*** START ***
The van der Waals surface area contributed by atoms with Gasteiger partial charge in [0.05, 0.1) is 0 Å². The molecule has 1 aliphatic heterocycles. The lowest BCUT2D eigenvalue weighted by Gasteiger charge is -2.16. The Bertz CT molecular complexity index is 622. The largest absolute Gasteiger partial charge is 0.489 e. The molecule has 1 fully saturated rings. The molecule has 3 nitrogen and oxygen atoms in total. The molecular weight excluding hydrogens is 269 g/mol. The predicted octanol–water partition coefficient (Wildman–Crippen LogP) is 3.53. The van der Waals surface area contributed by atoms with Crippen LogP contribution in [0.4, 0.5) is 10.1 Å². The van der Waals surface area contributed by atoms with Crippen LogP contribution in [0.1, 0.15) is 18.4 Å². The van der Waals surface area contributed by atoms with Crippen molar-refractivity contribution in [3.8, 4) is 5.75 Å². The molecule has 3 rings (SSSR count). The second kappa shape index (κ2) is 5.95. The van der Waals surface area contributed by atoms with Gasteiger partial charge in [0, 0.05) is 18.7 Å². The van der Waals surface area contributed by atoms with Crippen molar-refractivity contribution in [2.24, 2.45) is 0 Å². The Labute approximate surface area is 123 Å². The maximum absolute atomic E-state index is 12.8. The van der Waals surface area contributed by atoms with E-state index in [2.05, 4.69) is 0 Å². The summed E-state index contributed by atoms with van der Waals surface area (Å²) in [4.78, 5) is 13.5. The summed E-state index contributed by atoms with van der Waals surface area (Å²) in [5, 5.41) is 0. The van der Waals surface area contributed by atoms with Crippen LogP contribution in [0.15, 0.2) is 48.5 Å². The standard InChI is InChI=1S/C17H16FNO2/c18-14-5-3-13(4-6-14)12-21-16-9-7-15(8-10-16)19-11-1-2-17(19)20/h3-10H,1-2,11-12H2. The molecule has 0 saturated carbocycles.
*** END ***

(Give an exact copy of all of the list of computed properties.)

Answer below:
The van der Waals surface area contributed by atoms with Gasteiger partial charge in [0.05, 0.1) is 0 Å². The molecule has 1 aliphatic heterocycles. The lowest BCUT2D eigenvalue weighted by Gasteiger charge is -2.16. The Bertz CT molecular complexity index is 622. The largest absolute Gasteiger partial charge is 0.489 e. The molecule has 1 fully saturated rings. The molecule has 3 nitrogen and oxygen atoms in total. The molecular weight excluding hydrogens is 269 g/mol. The predicted octanol–water partition coefficient (Wildman–Crippen LogP) is 3.53. The van der Waals surface area contributed by atoms with Crippen LogP contribution in [0.4, 0.5) is 10.1 Å². The van der Waals surface area contributed by atoms with Crippen LogP contribution in [0.1, 0.15) is 18.4 Å². The van der Waals surface area contributed by atoms with Crippen molar-refractivity contribution in [3.8, 4) is 5.75 Å². The molecule has 3 rings (SSSR count). The second kappa shape index (κ2) is 5.95. The van der Waals surface area contributed by atoms with Gasteiger partial charge in [0, 0.05) is 18.7 Å². The van der Waals surface area contributed by atoms with Crippen molar-refractivity contribution in [2.24, 2.45) is 0 Å². The Labute approximate surface area is 123 Å². The maximum absolute atomic E-state index is 12.8. The van der Waals surface area contributed by atoms with E-state index in [2.05, 4.69) is 0 Å². The summed E-state index contributed by atoms with van der Waals surface area (Å²) in [4.78, 5) is 13.5. The summed E-state index contributed by atoms with van der Waals surface area (Å²) in [5, 5.41) is 0. The van der Waals surface area contributed by atoms with Crippen LogP contribution in [0.15, 0.2) is 48.5 Å². The standard InChI is InChI=1S/C17H16FNO2/c18-14-5-3-13(4-6-14)12-21-16-9-7-15(8-10-16)19-11-1-2-17(19)20/h3-10H,1-2,11-12H2. The molecule has 0 saturated carbocycles.